Anyway, back in Connecticut, back in time, my best friend shared this fear of mannequins with me and together we fed each other’s fantasy. On sleepovers, in that moment just before sleep, one of us would mechanically move an arm, raise a leg, or turn her head, and with all the woodenness and soullessness of an android, come alive at night as a mannequin. Apparently the only way to deal with a mannequin was to become one yourself, and so we terrified both ourselves and each other by never wanting to be the first one to snap out of it.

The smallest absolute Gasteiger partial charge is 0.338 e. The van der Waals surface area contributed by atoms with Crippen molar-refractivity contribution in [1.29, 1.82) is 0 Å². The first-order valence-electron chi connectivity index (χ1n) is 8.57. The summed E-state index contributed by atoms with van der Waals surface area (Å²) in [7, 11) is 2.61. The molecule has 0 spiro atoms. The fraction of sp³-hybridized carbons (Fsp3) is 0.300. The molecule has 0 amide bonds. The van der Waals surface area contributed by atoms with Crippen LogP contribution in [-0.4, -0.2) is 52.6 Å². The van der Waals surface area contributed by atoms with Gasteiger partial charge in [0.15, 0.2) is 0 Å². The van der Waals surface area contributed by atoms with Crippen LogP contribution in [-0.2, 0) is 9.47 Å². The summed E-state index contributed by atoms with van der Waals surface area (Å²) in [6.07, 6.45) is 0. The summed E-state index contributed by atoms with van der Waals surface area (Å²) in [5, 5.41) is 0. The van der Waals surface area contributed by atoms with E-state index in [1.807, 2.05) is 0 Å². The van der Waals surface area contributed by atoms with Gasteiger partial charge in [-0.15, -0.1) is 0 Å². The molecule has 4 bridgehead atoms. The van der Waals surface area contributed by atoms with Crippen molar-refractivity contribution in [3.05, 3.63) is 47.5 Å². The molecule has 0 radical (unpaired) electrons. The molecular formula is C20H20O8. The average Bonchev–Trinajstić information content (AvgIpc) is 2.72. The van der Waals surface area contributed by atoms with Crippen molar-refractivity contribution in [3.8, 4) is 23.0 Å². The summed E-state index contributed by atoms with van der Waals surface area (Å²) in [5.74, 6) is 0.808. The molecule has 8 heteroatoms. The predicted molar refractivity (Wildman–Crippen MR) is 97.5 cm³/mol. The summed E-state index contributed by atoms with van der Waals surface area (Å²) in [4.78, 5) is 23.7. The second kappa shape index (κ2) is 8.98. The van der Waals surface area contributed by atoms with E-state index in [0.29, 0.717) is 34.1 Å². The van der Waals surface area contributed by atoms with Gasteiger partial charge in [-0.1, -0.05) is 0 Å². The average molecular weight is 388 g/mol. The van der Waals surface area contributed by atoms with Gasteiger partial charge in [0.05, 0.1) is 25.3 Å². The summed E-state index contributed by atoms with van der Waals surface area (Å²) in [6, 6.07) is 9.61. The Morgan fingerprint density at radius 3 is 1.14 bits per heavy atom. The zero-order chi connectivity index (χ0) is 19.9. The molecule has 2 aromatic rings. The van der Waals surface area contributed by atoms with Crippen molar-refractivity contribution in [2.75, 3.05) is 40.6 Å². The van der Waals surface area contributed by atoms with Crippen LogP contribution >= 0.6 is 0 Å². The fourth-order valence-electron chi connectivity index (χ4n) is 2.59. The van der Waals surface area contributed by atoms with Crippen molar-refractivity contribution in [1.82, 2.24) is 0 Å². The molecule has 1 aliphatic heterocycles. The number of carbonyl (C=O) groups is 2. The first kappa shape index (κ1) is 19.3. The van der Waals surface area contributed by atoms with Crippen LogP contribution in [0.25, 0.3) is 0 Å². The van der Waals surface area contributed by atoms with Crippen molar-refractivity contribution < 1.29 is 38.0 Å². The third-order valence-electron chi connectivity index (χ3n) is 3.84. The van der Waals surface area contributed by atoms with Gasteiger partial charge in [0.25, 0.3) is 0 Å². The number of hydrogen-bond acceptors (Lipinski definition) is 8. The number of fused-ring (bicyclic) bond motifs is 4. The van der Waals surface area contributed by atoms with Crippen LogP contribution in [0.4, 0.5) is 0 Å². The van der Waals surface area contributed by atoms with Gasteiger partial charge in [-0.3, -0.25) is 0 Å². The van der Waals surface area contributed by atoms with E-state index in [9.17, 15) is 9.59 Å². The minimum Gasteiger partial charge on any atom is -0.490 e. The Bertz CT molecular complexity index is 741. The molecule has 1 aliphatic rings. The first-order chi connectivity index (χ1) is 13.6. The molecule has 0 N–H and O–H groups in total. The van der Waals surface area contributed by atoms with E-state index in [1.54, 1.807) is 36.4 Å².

Whether it’s your best friend acting, plaster, or plastic, now I know what this phenomena is called: The Uncanny Valley Effect. Coined by robotics professor, Masahiro Mori, in 1970, “The uncanny valley is a hypothesis in the field of robotics and 3D computer animation which holds that when human replicas look and act almost, but not perfectly, like actual human beings, it causes a response of revulsion among human observers. The ‘valley’ in question is a dip in a proposed graph of the positivity of human reaction as a function of a robot’s human likeness.” (Wikipedia).

These are strange times and we stand at a precipice. While “mannequin man” tips us into an uncanny valley, the president, on the other hand, is one of us. I’m just saying….